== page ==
data loader show all salesforce objects

Click browse to choose the CSV file you want to upload, and click next.

You’ll be able to choose the unique external field you want to upsert on. On some objects you may have multiple external Ids, and some may not be unique, so double-check your fields just to be safe.

On the following page, you can choose the parent object foreign keys. Here we can use external Ids again, on our parent object. They’ll be available via the lookup fields available to your uploading object. In order for values in these foreign key columns to be accepted for import, the parent record needs to be present, or else you’ll get an error.

Column – Field Mapping

On the next page you can map the columns of your CSV file to the relevant fields on your object in Salesforce. If you’re using foreign keys to relate this object to a parent, you’ll need to make sure that the CSV column containing the Id has the format {parentObjectLookupName}__r.{parentObjectIdFieldName}.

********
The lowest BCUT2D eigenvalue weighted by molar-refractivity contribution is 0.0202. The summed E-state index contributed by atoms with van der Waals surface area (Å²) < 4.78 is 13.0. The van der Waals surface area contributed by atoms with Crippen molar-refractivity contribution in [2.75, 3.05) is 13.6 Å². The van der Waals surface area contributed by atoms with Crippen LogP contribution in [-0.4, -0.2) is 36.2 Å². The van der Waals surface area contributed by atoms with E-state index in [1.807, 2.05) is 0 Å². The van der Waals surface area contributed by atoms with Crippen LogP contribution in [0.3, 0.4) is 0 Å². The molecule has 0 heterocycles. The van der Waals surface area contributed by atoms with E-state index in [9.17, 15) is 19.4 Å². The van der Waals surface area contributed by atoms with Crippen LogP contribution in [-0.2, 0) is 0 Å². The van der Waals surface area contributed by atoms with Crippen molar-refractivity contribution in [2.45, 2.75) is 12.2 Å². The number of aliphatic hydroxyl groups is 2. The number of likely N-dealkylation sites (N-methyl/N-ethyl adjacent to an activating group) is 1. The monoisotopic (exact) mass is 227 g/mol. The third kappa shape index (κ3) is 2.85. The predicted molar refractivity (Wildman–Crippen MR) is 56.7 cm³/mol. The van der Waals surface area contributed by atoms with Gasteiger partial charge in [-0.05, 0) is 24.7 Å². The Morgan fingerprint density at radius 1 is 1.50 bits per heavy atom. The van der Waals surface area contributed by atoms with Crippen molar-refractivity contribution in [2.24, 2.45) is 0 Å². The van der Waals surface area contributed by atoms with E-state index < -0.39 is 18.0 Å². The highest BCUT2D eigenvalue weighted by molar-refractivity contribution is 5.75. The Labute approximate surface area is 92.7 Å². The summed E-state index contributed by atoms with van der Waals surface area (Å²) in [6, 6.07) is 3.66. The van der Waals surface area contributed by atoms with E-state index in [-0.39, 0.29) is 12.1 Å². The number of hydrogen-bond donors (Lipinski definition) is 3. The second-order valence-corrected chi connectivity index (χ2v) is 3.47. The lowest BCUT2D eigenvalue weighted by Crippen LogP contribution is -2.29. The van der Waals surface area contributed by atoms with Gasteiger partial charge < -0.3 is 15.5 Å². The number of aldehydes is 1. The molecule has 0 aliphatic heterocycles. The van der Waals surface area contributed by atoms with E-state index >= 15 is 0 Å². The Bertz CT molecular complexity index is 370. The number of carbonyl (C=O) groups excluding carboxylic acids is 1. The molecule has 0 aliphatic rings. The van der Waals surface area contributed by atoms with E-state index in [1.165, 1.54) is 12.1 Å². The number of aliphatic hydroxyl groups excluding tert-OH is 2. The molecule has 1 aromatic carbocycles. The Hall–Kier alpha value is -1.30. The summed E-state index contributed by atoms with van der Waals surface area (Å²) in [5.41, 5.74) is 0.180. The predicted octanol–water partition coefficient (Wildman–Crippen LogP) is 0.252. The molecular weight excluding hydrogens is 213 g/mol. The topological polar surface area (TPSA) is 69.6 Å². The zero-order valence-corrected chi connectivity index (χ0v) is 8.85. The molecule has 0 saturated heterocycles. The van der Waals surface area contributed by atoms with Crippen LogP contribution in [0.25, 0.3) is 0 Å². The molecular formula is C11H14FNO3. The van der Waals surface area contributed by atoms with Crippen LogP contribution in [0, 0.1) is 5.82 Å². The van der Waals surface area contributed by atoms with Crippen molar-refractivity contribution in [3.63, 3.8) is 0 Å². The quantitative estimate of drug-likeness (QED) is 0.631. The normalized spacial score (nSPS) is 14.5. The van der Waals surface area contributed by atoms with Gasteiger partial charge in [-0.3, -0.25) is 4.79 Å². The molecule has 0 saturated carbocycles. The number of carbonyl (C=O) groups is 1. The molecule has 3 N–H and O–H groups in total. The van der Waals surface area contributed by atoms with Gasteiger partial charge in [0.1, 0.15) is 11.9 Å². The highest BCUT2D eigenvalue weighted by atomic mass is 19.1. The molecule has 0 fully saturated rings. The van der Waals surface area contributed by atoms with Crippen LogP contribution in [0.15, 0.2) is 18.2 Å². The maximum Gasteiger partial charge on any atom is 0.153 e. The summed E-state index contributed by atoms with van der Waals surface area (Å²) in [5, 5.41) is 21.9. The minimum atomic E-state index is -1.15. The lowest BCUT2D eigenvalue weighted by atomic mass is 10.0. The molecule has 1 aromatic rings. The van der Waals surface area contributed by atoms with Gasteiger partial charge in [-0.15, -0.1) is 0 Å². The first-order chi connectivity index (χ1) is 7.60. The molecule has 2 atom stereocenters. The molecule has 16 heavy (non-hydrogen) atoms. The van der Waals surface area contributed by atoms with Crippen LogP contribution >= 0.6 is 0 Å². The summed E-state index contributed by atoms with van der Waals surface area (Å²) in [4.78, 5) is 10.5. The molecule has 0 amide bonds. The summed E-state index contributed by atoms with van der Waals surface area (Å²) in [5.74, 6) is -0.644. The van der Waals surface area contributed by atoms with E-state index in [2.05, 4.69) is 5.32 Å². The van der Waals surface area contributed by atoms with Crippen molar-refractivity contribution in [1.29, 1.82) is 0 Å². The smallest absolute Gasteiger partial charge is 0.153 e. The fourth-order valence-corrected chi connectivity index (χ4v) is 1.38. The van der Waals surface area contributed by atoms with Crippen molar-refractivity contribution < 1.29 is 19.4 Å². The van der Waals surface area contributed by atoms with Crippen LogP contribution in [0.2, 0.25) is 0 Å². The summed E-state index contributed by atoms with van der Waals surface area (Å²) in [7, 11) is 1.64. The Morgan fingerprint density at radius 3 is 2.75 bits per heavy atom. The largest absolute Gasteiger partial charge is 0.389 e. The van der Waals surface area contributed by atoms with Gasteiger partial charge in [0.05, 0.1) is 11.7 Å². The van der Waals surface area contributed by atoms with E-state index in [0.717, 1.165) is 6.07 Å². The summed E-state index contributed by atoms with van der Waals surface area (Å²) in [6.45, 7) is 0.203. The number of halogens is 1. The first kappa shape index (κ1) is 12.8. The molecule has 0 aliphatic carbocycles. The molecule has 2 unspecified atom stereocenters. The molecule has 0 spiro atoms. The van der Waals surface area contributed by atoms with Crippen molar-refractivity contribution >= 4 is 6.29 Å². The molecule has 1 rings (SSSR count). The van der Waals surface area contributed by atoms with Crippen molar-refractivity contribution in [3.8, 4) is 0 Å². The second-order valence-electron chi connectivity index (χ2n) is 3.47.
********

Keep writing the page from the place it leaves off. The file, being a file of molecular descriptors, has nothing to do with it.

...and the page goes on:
On the next page, select where you want to store your success and failure logs. These will come in handy later.

Click Finish to start loading your data. If you get errors, open the failure log and remedy the issues in the CSV upload file and retry. It’ll likely take you a few retries on your first time.

One of the common errors with importing is validation errors so you may need to deactivate these in order to complete your imports.

If everything’s been mapped and formatted properly, you wont get any errors. Congratulations!

Import Order

The import order you need to follow will follow from the relationships between the objects you’re importing. It’s easiest to think of this import order as a pyramid: the object that doesn’t have any parent objects gets imported first, then it’s children, then their children, and so on.

I hope this post has help you upskill around how to use the Salesforce Data Loader. Let me know what you think of the post in the comments.